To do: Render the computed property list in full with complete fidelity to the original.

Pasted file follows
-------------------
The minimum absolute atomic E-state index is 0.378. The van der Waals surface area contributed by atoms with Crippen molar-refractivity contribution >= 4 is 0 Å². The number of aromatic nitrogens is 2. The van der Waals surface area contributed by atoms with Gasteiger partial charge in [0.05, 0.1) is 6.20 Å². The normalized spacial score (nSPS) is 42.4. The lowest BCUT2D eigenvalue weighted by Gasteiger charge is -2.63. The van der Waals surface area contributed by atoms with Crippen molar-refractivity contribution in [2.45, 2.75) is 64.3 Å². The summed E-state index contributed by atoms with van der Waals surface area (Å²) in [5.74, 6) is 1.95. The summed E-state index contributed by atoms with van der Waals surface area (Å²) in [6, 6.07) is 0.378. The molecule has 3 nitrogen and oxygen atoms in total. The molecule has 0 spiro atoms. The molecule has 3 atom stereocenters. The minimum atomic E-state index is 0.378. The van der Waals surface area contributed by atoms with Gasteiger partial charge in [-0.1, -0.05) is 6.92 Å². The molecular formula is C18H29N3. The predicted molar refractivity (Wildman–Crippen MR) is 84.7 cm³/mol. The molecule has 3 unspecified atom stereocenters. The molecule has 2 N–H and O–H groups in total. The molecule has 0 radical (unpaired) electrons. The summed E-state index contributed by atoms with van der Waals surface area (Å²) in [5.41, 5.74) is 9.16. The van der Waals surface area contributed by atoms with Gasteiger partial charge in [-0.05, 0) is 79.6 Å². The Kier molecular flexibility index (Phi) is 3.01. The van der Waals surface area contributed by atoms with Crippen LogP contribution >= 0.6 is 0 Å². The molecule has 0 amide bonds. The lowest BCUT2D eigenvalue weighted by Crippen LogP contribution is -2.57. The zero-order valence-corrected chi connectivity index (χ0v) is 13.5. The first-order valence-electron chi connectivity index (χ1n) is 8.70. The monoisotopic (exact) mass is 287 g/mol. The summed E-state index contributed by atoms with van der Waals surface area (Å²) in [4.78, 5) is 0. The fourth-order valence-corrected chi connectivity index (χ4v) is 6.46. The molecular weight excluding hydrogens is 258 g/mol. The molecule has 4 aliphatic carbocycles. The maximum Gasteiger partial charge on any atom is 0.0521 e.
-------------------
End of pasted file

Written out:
The minimum absolute atomic E-state index is 0.378. The van der Waals surface area contributed by atoms with Crippen molar-refractivity contribution >= 4 is 0 Å². The number of aromatic nitrogens is 2. The van der Waals surface area contributed by atoms with Gasteiger partial charge in [0.05, 0.1) is 6.20 Å². The normalized spacial score (nSPS) is 42.4. The lowest BCUT2D eigenvalue weighted by Gasteiger charge is -2.63. The van der Waals surface area contributed by atoms with Crippen molar-refractivity contribution in [2.45, 2.75) is 64.3 Å². The summed E-state index contributed by atoms with van der Waals surface area (Å²) in [5.74, 6) is 1.95. The summed E-state index contributed by atoms with van der Waals surface area (Å²) in [6, 6.07) is 0.378. The molecule has 3 nitrogen and oxygen atoms in total. The molecule has 0 spiro atoms. The molecule has 3 atom stereocenters. The minimum atomic E-state index is 0.378. The van der Waals surface area contributed by atoms with Gasteiger partial charge in [-0.1, -0.05) is 6.92 Å². The molecular formula is C18H29N3. The predicted molar refractivity (Wildman–Crippen MR) is 84.7 cm³/mol. The molecule has 3 unspecified atom stereocenters. The molecule has 2 N–H and O–H groups in total. The molecule has 0 radical (unpaired) electrons. The summed E-state index contributed by atoms with van der Waals surface area (Å²) in [5.41, 5.74) is 9.16. The van der Waals surface area contributed by atoms with Gasteiger partial charge in [-0.05, 0) is 79.6 Å². The Kier molecular flexibility index (Phi) is 3.01. The van der Waals surface area contributed by atoms with Crippen LogP contribution >= 0.6 is 0 Å². The molecule has 0 amide bonds. The lowest BCUT2D eigenvalue weighted by Crippen LogP contribution is -2.57. The zero-order valence-corrected chi connectivity index (χ0v) is 13.5. The first-order valence-electron chi connectivity index (χ1n) is 8.70. The monoisotopic (exact) mass is 287 g/mol. The summed E-state index contributed by atoms with van der Waals surface area (Å²) in [4.78, 5) is 0. The fourth-order valence-corrected chi connectivity index (χ4v) is 6.46. The molecular weight excluding hydrogens is 258 g/mol. The molecule has 4 aliphatic carbocycles. The maximum Gasteiger partial charge on any atom is 0.0521 e.